Welcome to CornerSpotter, Curbed's regular game in which you, fair readers, consult archival streetscape photos or postcard illustrations to identify the building(s) and/or location presented. Time to tap that reservoir of urban minutiae and flaunt it before your fellow readers. Fire away in the comments, and we'll reveal the correct identity and backstory tomorrow.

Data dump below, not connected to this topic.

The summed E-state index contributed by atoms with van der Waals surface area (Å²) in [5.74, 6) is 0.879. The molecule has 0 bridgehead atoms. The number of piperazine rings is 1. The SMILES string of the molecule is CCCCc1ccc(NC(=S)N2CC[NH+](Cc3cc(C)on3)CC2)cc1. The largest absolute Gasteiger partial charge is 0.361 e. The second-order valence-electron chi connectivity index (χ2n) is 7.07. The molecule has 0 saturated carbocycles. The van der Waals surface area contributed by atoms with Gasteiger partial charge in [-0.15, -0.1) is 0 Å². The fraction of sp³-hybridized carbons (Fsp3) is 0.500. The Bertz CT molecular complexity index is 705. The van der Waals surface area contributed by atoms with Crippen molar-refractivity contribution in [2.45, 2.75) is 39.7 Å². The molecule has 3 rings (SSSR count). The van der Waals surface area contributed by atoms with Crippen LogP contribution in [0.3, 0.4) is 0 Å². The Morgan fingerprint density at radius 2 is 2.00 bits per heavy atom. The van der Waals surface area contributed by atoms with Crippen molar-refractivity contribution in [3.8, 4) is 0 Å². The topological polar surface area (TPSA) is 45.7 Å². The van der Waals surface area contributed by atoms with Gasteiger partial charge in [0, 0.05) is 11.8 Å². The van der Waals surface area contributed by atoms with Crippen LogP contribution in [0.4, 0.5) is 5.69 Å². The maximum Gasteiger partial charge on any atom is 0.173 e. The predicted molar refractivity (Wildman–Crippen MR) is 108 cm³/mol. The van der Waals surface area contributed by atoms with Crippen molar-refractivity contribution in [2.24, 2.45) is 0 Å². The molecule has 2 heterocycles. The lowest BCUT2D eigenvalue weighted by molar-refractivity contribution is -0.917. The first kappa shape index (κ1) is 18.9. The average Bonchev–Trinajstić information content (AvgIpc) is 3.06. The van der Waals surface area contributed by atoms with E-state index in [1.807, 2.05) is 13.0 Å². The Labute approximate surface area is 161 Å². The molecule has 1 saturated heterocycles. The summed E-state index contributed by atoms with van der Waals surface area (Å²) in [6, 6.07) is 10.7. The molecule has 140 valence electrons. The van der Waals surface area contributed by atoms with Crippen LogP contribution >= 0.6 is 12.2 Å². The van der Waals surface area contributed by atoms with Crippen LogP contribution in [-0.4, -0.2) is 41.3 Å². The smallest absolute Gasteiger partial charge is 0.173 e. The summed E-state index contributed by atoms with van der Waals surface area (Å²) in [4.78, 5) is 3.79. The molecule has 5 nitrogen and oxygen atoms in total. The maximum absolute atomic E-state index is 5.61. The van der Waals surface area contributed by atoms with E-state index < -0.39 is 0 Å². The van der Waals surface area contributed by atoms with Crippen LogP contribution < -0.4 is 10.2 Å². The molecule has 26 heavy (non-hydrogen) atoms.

This medieval-looking mansion was one of the earliest to be erected in the swampy Near North, built by a prominent architecture firm for an equally prominent captain of industry. One of the grandest too, the foundation was built of blue limestone, the cappings of Bedford stone, and the exterior walls of granite. The roof was red tile with Gothic ornament. It met its end as many North Side, lake-proximate mansions did: death by high-rise, as population flooded north. The home was demolished 80 years after construction, but only our salt-and-pepper readership would've been around to see it. So, what's the home and where did it stand?